[…][D]etractors claim it is an opening for the EPA to claim authority over countless waterways, including streams that only show up during heavy rainfall. Critics warn this could create more red tape for property owners and businesses if they happen to have even small streams on their land.

Rep. Lamar Smith, R-Texas, chairman of the House Science, Space, and Technology Committee, has called it an effort to “control a huge amount of private property across the country.”

In another EPA initiative, the agency is looking to October to finalize sweeping ozone regulations.

In proposing the limits on smog-forming pollution linked to asthma and respiratory illness in November, EPA Administrator Gina McCarthy argued that the public health benefits far outweigh the costs and that most of the U.S. can meet the tougher standards without doing anything new.

“We need to be smart — as we always have — in trying to find the best benefits in a way that will continue to grow the economy,” McCarthy said. Of reducing ozone, she added: “We’ve done it before, and we’re on track to do it again.”

But business groups panned the proposal as unnecessary and the costliest in history, warning it could jeopardize a resurgence in American manufacturing.

[…]The rules are estimated to cost industry anywhere between $3.9 billion and $15 billion by 2025. That price tag would exceed that of any previous environmental regulation in the U.S. Environmental groups are pushing for stricter limits still.

On other fronts, the Federal Communications Commission could move in a matter of months to propose new “net neutrality” rules. Obama weighed in on that debate late last year, urging the FCC to regulate the Internet like other utilities.

The White House is calling for an “explicit ban” on deals between broadband Internet providers and online services like Netflix, Amazon or YouTube to move their content faster, a potential new source of revenue for cable companies.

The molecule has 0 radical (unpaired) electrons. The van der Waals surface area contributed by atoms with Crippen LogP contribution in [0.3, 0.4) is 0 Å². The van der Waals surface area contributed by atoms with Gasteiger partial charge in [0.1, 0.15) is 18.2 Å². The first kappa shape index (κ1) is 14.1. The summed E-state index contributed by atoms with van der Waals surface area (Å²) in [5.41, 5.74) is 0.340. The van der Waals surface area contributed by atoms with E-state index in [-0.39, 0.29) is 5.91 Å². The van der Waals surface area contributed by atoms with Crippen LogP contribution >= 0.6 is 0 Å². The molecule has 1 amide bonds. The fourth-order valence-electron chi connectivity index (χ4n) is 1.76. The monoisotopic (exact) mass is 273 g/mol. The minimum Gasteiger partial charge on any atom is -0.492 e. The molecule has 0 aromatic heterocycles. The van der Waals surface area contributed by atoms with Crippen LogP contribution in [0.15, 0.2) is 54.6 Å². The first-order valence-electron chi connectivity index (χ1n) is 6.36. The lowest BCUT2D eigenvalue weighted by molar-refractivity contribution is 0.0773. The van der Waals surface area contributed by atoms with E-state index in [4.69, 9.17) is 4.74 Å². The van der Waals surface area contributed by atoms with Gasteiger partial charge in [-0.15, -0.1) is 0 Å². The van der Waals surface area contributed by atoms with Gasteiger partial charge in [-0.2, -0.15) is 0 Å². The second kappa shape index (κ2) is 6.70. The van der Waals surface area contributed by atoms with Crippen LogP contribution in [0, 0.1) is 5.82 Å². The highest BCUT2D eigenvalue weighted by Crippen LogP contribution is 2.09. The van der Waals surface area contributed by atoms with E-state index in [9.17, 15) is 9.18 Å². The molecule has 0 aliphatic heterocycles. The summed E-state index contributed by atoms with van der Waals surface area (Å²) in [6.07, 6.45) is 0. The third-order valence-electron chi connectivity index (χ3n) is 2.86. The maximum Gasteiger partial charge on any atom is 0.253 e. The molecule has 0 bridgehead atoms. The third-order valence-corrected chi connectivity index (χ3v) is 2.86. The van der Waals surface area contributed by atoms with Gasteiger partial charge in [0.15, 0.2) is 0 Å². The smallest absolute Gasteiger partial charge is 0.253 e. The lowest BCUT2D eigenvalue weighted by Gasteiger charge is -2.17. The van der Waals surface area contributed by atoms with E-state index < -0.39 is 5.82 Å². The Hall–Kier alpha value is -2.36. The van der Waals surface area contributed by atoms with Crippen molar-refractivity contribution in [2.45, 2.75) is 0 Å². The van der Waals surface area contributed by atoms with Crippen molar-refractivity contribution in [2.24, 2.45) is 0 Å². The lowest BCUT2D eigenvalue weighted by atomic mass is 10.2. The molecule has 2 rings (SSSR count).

[…]Meanwhile, the National Labor Relations Board has issued new rules for so-called “ambush” union elections — speeding up elections and requiring employers to give unions contact information for workers. The rules take effect in April.

These regulations will have nasty effects on job-creating companies and that will work its way down to consumers, who will have to eat the costs. But at least the social engineers will feel really good about themselves, and without having to do the hard work of creating products and services that people will actually pay their own money for of their own free choice.

The very funny thing about this is how unionized blue-collar Democrats complain that they cannot compete with countries abroad, then vote in the very people that make them uncompetitive. You can bet that leaders in other low-cost countries do not pass laws to make them less competitive. And that’s why everything is manufactured abroad. Democrat voters bring these problems on themselves by electing socialists who hamstring American industry.

Filed under: News, , , , , , , ,

Technological advances make the Keystone XL pipeline safer than alternatives

My Dad loves to read Fox News, and he sent me this article about the technology behind the Keystone XL pipeline. We got into a good discussion on this article, too. My Dad used to be a big believer in big government, but now he only cares about what problems the private sector can solve.